Despite starring in Mamma Mia! almost a decade ago, this island remains peaceful, with quiet beaches and sleepy villages
by Mick Hume, May 6 2017, The Times
When we climbed, like pilgrims of yore, the 198 precarious and shimmering stone steps to the chapel Agios Ioannis sto Kastri, we encountered two sights that explain why this tiny church, clinging for its life to a stark rock outcrop 100m above the waves, is Trip Advisor’s no.1 place to see on the fantastic Greek island of Skopelos.
First was the jaw-dropping panoramic view of the sea and the neighbouring island of Alonissos, well worth 198 steps of anybody’s effort. The second was the sight of small groups of international modern-day pilgrims gathered near the chapel reciting, not biblical verses, but Abba lyrics.
Because this is where the climactic wedding scene takes place in Mamma Mia!, the Abba-based movie. Yet, as our climb to the chapel showed, Skopelos has much more to offer than its label as the Mamma Mia! island might suggest.
For fans, the movie locations are all there, recognisable and far from crowded (although there are no donkeys to transport you up the rock in real life, and the chapel is hardly big enough for Saint Michael to swing his sword).
For the rest of us, though, Skopelos remains the near-perfect unspoilt Greek island, which has decidedly not turned itself into a Hollywood theme park. There is almost nothing here to suggest that Meryl Streep’s feet ever walked upon Skopelos’s mountains green. Despite the local map’s (somewhat grudging?) concession that the rock-top church is now better known as “the Mamma Mia chapel”, the priceless view from Agios Ioannis sto Kari is probably much the same as when the rock was a lookout for repelling pirate invaders (the name translates as “St John on the castle”). We saw more adverts for Mamma Mia! the musical at Gatwick airport than signs of it on Skopelos.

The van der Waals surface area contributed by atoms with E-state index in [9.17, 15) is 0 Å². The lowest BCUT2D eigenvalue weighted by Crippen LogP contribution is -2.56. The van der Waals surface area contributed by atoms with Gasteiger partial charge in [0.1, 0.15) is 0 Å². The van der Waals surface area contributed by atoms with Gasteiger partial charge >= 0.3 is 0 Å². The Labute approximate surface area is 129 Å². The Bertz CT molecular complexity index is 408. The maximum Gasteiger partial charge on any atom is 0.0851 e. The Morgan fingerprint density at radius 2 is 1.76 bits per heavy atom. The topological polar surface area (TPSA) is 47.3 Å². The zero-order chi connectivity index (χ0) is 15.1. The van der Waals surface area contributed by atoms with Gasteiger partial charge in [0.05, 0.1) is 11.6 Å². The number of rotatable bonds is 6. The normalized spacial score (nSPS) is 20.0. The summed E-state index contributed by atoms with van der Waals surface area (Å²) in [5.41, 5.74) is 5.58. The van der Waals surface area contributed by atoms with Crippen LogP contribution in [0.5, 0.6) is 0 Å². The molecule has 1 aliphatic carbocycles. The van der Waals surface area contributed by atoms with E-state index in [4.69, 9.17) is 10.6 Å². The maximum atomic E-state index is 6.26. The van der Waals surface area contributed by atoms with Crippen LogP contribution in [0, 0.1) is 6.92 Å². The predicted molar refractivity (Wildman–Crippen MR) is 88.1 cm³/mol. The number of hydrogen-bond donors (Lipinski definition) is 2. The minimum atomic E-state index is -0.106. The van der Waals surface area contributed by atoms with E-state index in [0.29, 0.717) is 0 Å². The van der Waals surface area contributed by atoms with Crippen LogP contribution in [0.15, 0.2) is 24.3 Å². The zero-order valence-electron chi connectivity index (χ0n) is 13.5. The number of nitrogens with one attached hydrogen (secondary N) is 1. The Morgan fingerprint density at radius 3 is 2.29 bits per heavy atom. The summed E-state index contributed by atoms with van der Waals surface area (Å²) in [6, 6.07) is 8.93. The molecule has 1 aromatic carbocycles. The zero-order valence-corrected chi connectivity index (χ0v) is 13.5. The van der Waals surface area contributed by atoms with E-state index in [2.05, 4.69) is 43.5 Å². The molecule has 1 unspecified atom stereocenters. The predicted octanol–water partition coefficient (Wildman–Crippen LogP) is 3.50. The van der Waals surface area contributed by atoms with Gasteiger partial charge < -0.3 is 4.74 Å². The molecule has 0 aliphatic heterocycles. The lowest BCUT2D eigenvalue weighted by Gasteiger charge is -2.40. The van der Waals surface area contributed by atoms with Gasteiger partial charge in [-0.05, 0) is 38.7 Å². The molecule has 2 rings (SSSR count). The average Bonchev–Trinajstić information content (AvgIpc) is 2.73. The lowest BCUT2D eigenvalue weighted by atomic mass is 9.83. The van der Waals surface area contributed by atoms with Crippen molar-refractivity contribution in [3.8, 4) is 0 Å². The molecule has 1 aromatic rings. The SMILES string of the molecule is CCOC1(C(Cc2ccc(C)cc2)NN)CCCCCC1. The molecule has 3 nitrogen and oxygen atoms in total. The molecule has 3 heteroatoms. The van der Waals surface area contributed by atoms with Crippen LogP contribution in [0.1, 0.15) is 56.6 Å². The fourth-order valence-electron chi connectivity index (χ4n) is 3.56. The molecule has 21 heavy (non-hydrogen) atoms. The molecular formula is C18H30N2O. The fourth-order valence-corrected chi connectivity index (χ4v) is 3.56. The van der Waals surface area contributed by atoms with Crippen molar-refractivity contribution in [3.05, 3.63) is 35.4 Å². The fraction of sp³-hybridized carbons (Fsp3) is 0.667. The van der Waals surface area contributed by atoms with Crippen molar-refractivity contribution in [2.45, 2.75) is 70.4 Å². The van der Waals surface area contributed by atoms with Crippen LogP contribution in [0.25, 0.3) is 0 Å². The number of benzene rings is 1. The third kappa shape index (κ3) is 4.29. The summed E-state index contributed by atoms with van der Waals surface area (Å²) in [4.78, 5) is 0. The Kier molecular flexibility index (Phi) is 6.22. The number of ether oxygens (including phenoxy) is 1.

“Unspoilt” is an overused and abused label for holiday islands, of course. Skopelos is no rustic backwater. It still looks like the Greek island of many a British holidaymaker’s imagination, where you can pootle a boat along a dramatic coastline, swim in secluded bays, wander around ancient monasteries or discover mysterious burial sites in the mountains. Sail in to the picture-book whitewashed harbour of Skopelos Town, or climb to the hilltop village of Glossa, where one evening we ate outdoors while watching local children leaping over a fire of burning flowers, in an ancient ceremony said to sort out who they will marry.
If that sounds stereotypical, Skopelos is a stereotype with a difference. It retains a character and soul of its own, one it so far refuses to sell.
One reason for the absence of mass tourism on Skopelos is the lack of direct flights. You fly to Skiathos, its neighbour in the North Sporades island group just east of the Pelion peninsula on the Greek mainland. (They sell the Mamma Mia! connection harder on Skiathos, with frequent open-air film shows, despite only a couple of scenes having been shot there.)
Our holiday began waiting for the ferry in the cafés of Skiathos port, watching the planes come in to land perilously low over the harbour — great fun, until you realise that you were on the previous one swooping in and screeching to a halt. The only real risk is said to be to tourists, blown off their feet while filming landings next to a sign that tells them not to stand there.